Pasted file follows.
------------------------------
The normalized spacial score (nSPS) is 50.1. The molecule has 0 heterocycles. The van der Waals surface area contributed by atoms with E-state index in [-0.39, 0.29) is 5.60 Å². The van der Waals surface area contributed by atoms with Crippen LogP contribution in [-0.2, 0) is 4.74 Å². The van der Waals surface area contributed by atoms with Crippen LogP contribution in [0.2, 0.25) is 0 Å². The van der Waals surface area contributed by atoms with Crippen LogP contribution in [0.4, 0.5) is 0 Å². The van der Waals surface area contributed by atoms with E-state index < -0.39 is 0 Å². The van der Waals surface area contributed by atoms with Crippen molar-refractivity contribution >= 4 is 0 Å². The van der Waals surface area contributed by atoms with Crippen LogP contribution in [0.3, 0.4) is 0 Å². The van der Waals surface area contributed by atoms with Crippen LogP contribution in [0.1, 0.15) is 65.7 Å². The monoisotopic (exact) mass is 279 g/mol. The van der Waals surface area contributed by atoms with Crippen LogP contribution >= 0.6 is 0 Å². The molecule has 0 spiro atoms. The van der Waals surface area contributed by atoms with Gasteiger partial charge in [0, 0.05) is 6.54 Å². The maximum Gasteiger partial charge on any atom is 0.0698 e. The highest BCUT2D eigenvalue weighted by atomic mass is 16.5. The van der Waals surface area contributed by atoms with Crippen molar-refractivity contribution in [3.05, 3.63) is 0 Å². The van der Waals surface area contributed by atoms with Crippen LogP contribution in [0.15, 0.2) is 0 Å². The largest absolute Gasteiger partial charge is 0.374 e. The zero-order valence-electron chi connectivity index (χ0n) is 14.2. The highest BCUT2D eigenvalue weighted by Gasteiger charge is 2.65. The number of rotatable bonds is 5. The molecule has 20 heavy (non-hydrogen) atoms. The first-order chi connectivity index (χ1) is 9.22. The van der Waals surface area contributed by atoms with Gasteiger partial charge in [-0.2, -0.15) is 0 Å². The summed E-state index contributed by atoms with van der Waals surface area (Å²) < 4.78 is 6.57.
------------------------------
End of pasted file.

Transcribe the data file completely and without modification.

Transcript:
The normalized spacial score (nSPS) is 50.1. The molecule has 0 heterocycles. The van der Waals surface area contributed by atoms with E-state index in [-0.39, 0.29) is 5.60 Å². The van der Waals surface area contributed by atoms with Crippen LogP contribution in [-0.2, 0) is 4.74 Å². The van der Waals surface area contributed by atoms with Crippen LogP contribution in [0.2, 0.25) is 0 Å². The van der Waals surface area contributed by atoms with Crippen LogP contribution in [0.4, 0.5) is 0 Å². The van der Waals surface area contributed by atoms with E-state index < -0.39 is 0 Å². The van der Waals surface area contributed by atoms with Crippen molar-refractivity contribution >= 4 is 0 Å². The van der Waals surface area contributed by atoms with Crippen LogP contribution in [0.3, 0.4) is 0 Å². The van der Waals surface area contributed by atoms with Crippen LogP contribution in [0.1, 0.15) is 65.7 Å². The monoisotopic (exact) mass is 279 g/mol. The van der Waals surface area contributed by atoms with Crippen LogP contribution >= 0.6 is 0 Å². The molecule has 0 spiro atoms. The van der Waals surface area contributed by atoms with Gasteiger partial charge in [0, 0.05) is 6.54 Å². The maximum Gasteiger partial charge on any atom is 0.0698 e. The highest BCUT2D eigenvalue weighted by atomic mass is 16.5. The van der Waals surface area contributed by atoms with Crippen molar-refractivity contribution in [3.05, 3.63) is 0 Å². The van der Waals surface area contributed by atoms with Crippen LogP contribution in [0.15, 0.2) is 0 Å². The largest absolute Gasteiger partial charge is 0.374 e. The zero-order valence-electron chi connectivity index (χ0n) is 14.2. The highest BCUT2D eigenvalue weighted by Gasteiger charge is 2.65. The number of rotatable bonds is 5. The molecule has 20 heavy (non-hydrogen) atoms. The first-order chi connectivity index (χ1) is 9.22. The van der Waals surface area contributed by atoms with Gasteiger partial charge in [-0.2, -0.15) is 0 Å². The summed E-state index contributed by atoms with van der Waals surface area (Å²) < 4.78 is 6.57.